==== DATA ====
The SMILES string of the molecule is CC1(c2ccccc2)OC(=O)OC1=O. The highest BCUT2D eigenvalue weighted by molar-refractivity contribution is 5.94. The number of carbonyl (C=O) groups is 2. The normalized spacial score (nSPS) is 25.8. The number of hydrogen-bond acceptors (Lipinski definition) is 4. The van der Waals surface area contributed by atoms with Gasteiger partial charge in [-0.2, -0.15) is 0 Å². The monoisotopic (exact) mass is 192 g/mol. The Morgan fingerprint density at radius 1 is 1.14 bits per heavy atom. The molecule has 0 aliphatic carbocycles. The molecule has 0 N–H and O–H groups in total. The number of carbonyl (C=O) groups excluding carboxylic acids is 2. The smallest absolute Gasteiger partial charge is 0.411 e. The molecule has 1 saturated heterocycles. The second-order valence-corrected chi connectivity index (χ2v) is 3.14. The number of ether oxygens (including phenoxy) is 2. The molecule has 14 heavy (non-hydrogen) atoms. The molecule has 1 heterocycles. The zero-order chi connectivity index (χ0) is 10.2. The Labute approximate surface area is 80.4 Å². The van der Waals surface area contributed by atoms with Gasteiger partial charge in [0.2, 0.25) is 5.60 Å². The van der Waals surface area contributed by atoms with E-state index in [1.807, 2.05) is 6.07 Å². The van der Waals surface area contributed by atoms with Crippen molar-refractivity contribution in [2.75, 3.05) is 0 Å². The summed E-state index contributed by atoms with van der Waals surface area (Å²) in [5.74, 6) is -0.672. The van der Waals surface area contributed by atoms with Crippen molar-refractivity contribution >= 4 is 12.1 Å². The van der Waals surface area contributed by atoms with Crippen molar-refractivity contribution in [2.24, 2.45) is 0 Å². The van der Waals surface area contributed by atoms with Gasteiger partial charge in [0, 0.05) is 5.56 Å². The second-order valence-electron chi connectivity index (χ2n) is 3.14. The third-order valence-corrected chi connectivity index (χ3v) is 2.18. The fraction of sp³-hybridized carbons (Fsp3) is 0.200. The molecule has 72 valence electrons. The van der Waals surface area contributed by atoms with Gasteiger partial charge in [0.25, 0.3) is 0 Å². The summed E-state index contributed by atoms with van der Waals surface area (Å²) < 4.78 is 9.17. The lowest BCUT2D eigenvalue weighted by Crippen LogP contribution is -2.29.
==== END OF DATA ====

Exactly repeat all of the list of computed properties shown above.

The SMILES string of the molecule is CC1(c2ccccc2)OC(=O)OC1=O. The highest BCUT2D eigenvalue weighted by molar-refractivity contribution is 5.94. The number of carbonyl (C=O) groups is 2. The normalized spacial score (nSPS) is 25.8. The number of hydrogen-bond acceptors (Lipinski definition) is 4. The van der Waals surface area contributed by atoms with Gasteiger partial charge in [-0.2, -0.15) is 0 Å². The monoisotopic (exact) mass is 192 g/mol. The Morgan fingerprint density at radius 1 is 1.14 bits per heavy atom. The molecule has 0 aliphatic carbocycles. The molecule has 0 N–H and O–H groups in total. The number of carbonyl (C=O) groups excluding carboxylic acids is 2. The smallest absolute Gasteiger partial charge is 0.411 e. The molecule has 1 saturated heterocycles. The second-order valence-corrected chi connectivity index (χ2v) is 3.14. The number of ether oxygens (including phenoxy) is 2. The molecule has 14 heavy (non-hydrogen) atoms. The molecule has 1 heterocycles. The zero-order chi connectivity index (χ0) is 10.2. The Labute approximate surface area is 80.4 Å². The van der Waals surface area contributed by atoms with Gasteiger partial charge in [0.2, 0.25) is 5.60 Å². The van der Waals surface area contributed by atoms with E-state index in [1.807, 2.05) is 6.07 Å². The van der Waals surface area contributed by atoms with Crippen molar-refractivity contribution in [2.75, 3.05) is 0 Å². The summed E-state index contributed by atoms with van der Waals surface area (Å²) in [5.74, 6) is -0.672. The van der Waals surface area contributed by atoms with Crippen molar-refractivity contribution >= 4 is 12.1 Å². The van der Waals surface area contributed by atoms with Crippen molar-refractivity contribution in [2.24, 2.45) is 0 Å². The van der Waals surface area contributed by atoms with Gasteiger partial charge in [0, 0.05) is 5.56 Å². The second-order valence-electron chi connectivity index (χ2n) is 3.14. The third-order valence-corrected chi connectivity index (χ3v) is 2.18. The fraction of sp³-hybridized carbons (Fsp3) is 0.200. The molecule has 72 valence electrons. The van der Waals surface area contributed by atoms with Gasteiger partial charge in [0.25, 0.3) is 0 Å². The summed E-state index contributed by atoms with van der Waals surface area (Å²) < 4.78 is 9.17. The lowest BCUT2D eigenvalue weighted by Crippen LogP contribution is -2.29.